A fast moving storm caused damage throughout Middle Tennessee, including injuries to a 12-year-old boy who was reportedly hurt when a large tree fell through a mobile home on Riley Road in Clarksville.
The large tree crashed through the trailer destroying the structure and furniture inside as mud and rain filled the home. The boy, Francisco Rojas, was taken to the hospital with injuries to his back and legs, according to his brother Adrian Rojas. His mother, Elizabeth Rojas, said later the boy's fingers were broken.
The Nashville Weather Service said there are no confirmed tornadoes touching down in Middle Tennessee during the severe morning storm but the region is still under a tornado watch until 10 a.m.
But NWS said it will investigate storm damage in Cool Springs and Brentwood in Williamson County, Nunnelly in Hickman County, Belle Meade and southeast Davidson County and Watertown in Wilson County.
After the morning storm hit, thousands are without power in Davidson, Wilson and Williamson counties. Nearly 7,000 Middle Tennessee Electric Membership Cooperative customers — the vast majority in Williamson and Wilson counties — are without power, according to the power company’s outage map. About 10,500 Nashville Electric Service customers are without power, too.
Cumberland Electric Membership Corporation, which serves five Midstate counties, reported 1,100 customers without power.
The Wilson County Sheriff's Office reported a tornado may have touched down in the Watertown area near South Commerce Road. The roadway is blocked and motorists are being asked to avoid the area.
Significant damage has also been reported in Franklin on General George Patton Road at Brentwood Pointe and nearby businesses, authorities said.
According to Franklin police, carports at several homes have collapsed onto cars in the area. Damage to a nearby warehouse is visible in the 1600 block of Mallory Lane. Franklin police described damaged at a SunTrust bank drive-thru in Cool Springs as major.
“It was terrifying!," said Murfreesboro resident Brittany Kirby who saw the storm as it passed over Interstate 65 near the Cool Springs Boulevard exits.
"Part of the roof on the hotel next door blew off," said Leslie Morrow, who works at Delek US in Brentwood. "Some cars were damaged in our parking lot. I'm glad it didn't get worse than that for us, but it was still scary!"
In Rutherford County minor damage was reported at the Smyrna airport, according to the Rutherford County Emergency Management Agency.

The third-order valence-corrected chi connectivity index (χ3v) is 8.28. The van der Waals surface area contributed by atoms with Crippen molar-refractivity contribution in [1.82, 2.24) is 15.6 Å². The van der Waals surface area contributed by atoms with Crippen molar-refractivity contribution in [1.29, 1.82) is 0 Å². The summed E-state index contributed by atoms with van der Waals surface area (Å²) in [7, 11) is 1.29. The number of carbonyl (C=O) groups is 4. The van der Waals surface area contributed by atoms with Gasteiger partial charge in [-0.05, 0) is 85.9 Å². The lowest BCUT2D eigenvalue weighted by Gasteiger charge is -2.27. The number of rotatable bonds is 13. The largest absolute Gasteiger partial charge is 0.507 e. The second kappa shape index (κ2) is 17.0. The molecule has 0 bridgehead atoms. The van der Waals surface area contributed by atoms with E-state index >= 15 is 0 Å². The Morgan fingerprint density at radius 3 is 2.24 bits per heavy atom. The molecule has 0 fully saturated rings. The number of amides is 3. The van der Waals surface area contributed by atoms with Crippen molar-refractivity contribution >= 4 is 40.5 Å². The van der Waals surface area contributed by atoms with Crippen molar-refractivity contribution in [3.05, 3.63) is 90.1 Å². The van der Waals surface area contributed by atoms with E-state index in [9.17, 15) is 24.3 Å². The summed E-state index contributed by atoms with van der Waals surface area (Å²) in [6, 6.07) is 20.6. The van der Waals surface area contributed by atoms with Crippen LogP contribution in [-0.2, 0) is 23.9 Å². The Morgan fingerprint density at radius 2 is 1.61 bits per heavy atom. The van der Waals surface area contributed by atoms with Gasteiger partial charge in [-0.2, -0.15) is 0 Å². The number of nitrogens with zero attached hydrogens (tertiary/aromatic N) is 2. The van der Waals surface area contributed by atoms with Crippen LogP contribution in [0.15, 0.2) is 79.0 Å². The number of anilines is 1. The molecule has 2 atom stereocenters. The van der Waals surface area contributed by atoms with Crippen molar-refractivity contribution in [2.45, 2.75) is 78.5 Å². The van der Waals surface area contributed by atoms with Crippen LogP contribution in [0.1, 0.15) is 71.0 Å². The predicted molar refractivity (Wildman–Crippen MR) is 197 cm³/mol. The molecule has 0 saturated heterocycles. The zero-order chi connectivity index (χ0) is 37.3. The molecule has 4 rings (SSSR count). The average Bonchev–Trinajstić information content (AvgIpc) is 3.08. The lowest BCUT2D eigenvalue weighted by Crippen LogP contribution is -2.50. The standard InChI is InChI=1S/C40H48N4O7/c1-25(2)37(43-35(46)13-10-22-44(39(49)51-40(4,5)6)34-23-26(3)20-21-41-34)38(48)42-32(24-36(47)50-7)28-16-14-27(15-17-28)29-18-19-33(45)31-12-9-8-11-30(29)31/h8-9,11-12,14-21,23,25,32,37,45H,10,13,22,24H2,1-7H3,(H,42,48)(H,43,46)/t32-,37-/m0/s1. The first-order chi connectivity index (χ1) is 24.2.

Other minor damage in the county included a report of a tractor trailer blown over.
In Nashville there were reports of trees damaging cars near Vanderbilt University's football stadium.
Wind damage has also been reported in the Whites Creek area of Davidson County where winds knocked out windows at several homes.
The storm knocked down trees in Wilson County along the Rutherford County line, said Lisa Marchesoni, spokeswoman for the Rutherford County Sheriff’s Office.
Mt. Juliet Police reported a downed tree on Curd Road near north Mt Juliet Road blocking the roadway.
Also, police said a lightning strike hit a home in the 3000 block of Kingston Circle in Mt. Juliet. No injuries have been reported so far.
The majority of Middle Tennessee is under a tornado watch until 10 a.m. including Davidson, Williamson, Rutherford, Cheatham, Montgomery, Robertson, Sumner and Wilson counties, according to the National Weather Service in Nashville. Nearly all of the region is included, save for Lincoln and Franklin counties.
Winds of about 60-70 miles per hour hit Middle Tennessee just after 7 a.m., according to the Nashville National Weather Service. Borden said severe storms hit Davidson county around 7 a.m.
Due to the threat of severe weather, Cheatham, Dickson, Sumner, Robertson, Hickman, Clarksville-Montgomery, Houston and Stewart county schools opened two hours late.
Grundy County schools are closed, school officials reported.
Metro schools opened on time. According to school officials, children late to school because of storm concerns will not receive tardy.